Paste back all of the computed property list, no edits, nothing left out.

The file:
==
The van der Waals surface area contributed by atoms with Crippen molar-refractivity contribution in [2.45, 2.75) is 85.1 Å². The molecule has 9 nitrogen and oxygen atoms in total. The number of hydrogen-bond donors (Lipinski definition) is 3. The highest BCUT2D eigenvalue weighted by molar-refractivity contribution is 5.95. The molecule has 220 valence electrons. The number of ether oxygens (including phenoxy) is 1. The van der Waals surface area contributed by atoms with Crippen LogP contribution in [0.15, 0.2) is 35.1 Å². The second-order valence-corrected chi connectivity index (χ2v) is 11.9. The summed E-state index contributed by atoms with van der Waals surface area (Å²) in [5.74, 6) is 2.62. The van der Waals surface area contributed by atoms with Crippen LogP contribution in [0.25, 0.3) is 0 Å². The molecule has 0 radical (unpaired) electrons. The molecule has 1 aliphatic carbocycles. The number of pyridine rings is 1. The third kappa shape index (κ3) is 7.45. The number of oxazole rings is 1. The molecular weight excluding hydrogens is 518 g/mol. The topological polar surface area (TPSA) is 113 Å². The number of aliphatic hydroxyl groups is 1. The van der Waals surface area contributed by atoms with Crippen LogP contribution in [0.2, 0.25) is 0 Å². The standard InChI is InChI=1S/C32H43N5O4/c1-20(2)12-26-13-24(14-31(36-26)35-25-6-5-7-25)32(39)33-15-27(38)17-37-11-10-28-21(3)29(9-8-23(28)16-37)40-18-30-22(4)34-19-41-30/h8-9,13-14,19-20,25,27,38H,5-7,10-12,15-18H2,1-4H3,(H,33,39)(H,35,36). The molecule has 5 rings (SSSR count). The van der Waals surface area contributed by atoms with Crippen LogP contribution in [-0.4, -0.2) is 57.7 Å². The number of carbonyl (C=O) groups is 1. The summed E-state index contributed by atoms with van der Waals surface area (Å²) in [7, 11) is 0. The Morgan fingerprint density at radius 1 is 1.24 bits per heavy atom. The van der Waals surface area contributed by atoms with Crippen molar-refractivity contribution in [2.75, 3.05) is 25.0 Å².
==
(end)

The van der Waals surface area contributed by atoms with Crippen molar-refractivity contribution in [2.45, 2.75) is 85.1 Å². The molecule has 9 nitrogen and oxygen atoms in total. The number of hydrogen-bond donors (Lipinski definition) is 3. The highest BCUT2D eigenvalue weighted by molar-refractivity contribution is 5.95. The molecule has 220 valence electrons. The number of ether oxygens (including phenoxy) is 1. The van der Waals surface area contributed by atoms with Crippen LogP contribution in [0.15, 0.2) is 35.1 Å². The second-order valence-corrected chi connectivity index (χ2v) is 11.9. The summed E-state index contributed by atoms with van der Waals surface area (Å²) in [5.74, 6) is 2.62. The van der Waals surface area contributed by atoms with Crippen LogP contribution in [0.25, 0.3) is 0 Å². The molecule has 0 radical (unpaired) electrons. The molecule has 1 aliphatic carbocycles. The number of pyridine rings is 1. The third kappa shape index (κ3) is 7.45. The number of oxazole rings is 1. The molecular weight excluding hydrogens is 518 g/mol. The topological polar surface area (TPSA) is 113 Å². The number of aliphatic hydroxyl groups is 1. The van der Waals surface area contributed by atoms with Crippen LogP contribution in [0.2, 0.25) is 0 Å². The standard InChI is InChI=1S/C32H43N5O4/c1-20(2)12-26-13-24(14-31(36-26)35-25-6-5-7-25)32(39)33-15-27(38)17-37-11-10-28-21(3)29(9-8-23(28)16-37)40-18-30-22(4)34-19-41-30/h8-9,13-14,19-20,25,27,38H,5-7,10-12,15-18H2,1-4H3,(H,33,39)(H,35,36). The molecule has 5 rings (SSSR count). The van der Waals surface area contributed by atoms with Crippen LogP contribution in [-0.4, -0.2) is 57.7 Å². The number of carbonyl (C=O) groups is 1. The summed E-state index contributed by atoms with van der Waals surface area (Å²) in [7, 11) is 0. The Morgan fingerprint density at radius 1 is 1.24 bits per heavy atom. The van der Waals surface area contributed by atoms with Crippen molar-refractivity contribution in [2.75, 3.05) is 25.0 Å².